I have always had a passion for the natural sciences. Molecular Feminisms is written from the perspective of a feminist STS scholar who had the benefit of learning from feminist critiques of science; in fact, because of (and not in spite of) these critiques, I went into the “hard” sciences purposefully at a time immediately following the “science wars.”49 Encouraged by feminist activists and scholars around me, who themselves were deeply involved in identity-based women’s rights and reproductive justice movements, I pursued my doctoral training in molecular and reproductive biology in order to gain expertise in the scientific theories and practices that were directly related to our knowledge of women’s reproductive health. I was exposed to some crucial scholarship in feminist STS while I was training in the lab, including theoretical interventions mapped out by, to name a few, Donna Haraway’s situated knowledges and cyborg manifesto, Helen Longino’s outlines for socially just science, Sandra Harding’s concept of strong objectivity, Emily Martin’s suggestions for new ways of conducting reproductive biology research, and Banu Subramaniam’s metanarrative on science and scientific method.50 Bonnie Spanier’s Im/Partial Science: Gender Ideology in Molecular Biology was particularly eye-opening for me, as the work provided a methodology for revealing gendered paradigms in molecular biology research.51 These were the feminist theoretical interventions and methodological tools I took with me to the lab bench while training to become a scientist.
However, I wasn’t prepared for the journey of ontological and ethical reorientations that I was to embark upon as a direct result of my training in molecular biology. Nor could I have anticipated the reactions I would encounter from my feminist colleagues in women’s studies departments, women’s health movements, and reproductive justice organizations as a result of these reorientations. I went into the biological sciences in the first place because of the strong impulse not to ignore questions related to matter that I had learned from feminist philosophers of science, women of color feminisms, postcolonial studies, and women’s health activism. I knew very well that I was making a noninnocent entry into the lab. Once I got there, I realized that I was somewhat on my own in my attempts to bring my feminist interests in matter and materiality, which were directly related to women’s reproductive health, together with the everyday, nitty-gritty practices of molecular biology. As a feminist scientist, I wanted to participate in the production of scientific knowledge, but as a result, I found myself asking a series of challenging and difficult questions that I had to face head-on if I wished to learn more about matter through the practices of molecular biology. These questions were multiple and varied, and when I tried to bring the challenges of doing bench science back into conversation with my feminist peers who worked outside of the sciences, my questions were often met with a fair bit of confusion, if not alarm. The reactions I received after posing such questions as “Should feminists clone?” (a genuine question I needed to ask as a molecular biologist) indicated that my ontological and ethical reorientations had led me to venture out a little too far.52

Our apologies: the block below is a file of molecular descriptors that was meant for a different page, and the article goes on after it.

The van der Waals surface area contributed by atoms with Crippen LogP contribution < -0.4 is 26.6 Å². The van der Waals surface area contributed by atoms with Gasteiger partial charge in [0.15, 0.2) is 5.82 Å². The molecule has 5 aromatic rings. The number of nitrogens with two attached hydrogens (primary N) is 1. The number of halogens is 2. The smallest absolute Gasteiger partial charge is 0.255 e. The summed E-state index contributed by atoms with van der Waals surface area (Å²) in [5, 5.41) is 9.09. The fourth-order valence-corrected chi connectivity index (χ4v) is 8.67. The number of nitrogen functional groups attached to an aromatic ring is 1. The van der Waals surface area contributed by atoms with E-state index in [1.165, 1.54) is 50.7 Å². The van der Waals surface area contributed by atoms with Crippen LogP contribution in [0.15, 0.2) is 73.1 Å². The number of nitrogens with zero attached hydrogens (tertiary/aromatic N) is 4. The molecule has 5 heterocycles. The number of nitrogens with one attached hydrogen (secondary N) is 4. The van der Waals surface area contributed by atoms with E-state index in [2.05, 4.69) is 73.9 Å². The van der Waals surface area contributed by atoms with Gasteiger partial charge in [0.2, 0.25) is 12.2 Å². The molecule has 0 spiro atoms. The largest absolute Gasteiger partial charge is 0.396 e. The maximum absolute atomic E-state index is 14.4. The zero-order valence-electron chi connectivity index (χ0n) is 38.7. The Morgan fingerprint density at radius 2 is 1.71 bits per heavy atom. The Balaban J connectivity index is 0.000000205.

Learning the everyday practices of bench science in molecular biology taught me a number of invaluable lessons. Before I was introduced to the work of Isabelle Stengers, I had a hunch that in order to create meeting places for meaningful interdisciplinary conversations and opportunities for imagining joint biological and technological futures, both molecular biologists and feminists could benefit by learning about each other’s practices.53 While training to become a molecular biologist, I was genuinely interested in learning how to work with biological matters through the practices specific to this field of scientific research. During this process, did I take with me the feminist critiques of science that taught me how to recognize sexism in the sciences? Yes. Did I learn to recognize and name institutional racism and how it operated in my university and department? Yes. Did I register the gendered, racist, classist, and ableist language and paradigms that surrounded me in molecular biology or reproductive physiology textbooks, lectures, or scientific articles to which I was exposed? Absolutely, yes! Did I see a relation between those who wore a white lab coat, their pursuit of pure objectivity, and the drive within the sciences to erase matters of context? Repeatedly, yes. Despite these active recognitions, however, I did not approach the actual nitty-gritty everyday practices of molecular biology and reproductive neuroendocrinology laboratory techniques and experiments through a sense of irony or distrust. Nor did I intentionally plan to become a scientist and spend years of my life learning the incredibly complex practices of my field only to simply dismiss them or to “bring science down” as it were. Constantly aware of the importance of thinking with molecular biology, I also registered the constraints and difficulties posed by this research. Ultimately, I was driven by the desire to proceed.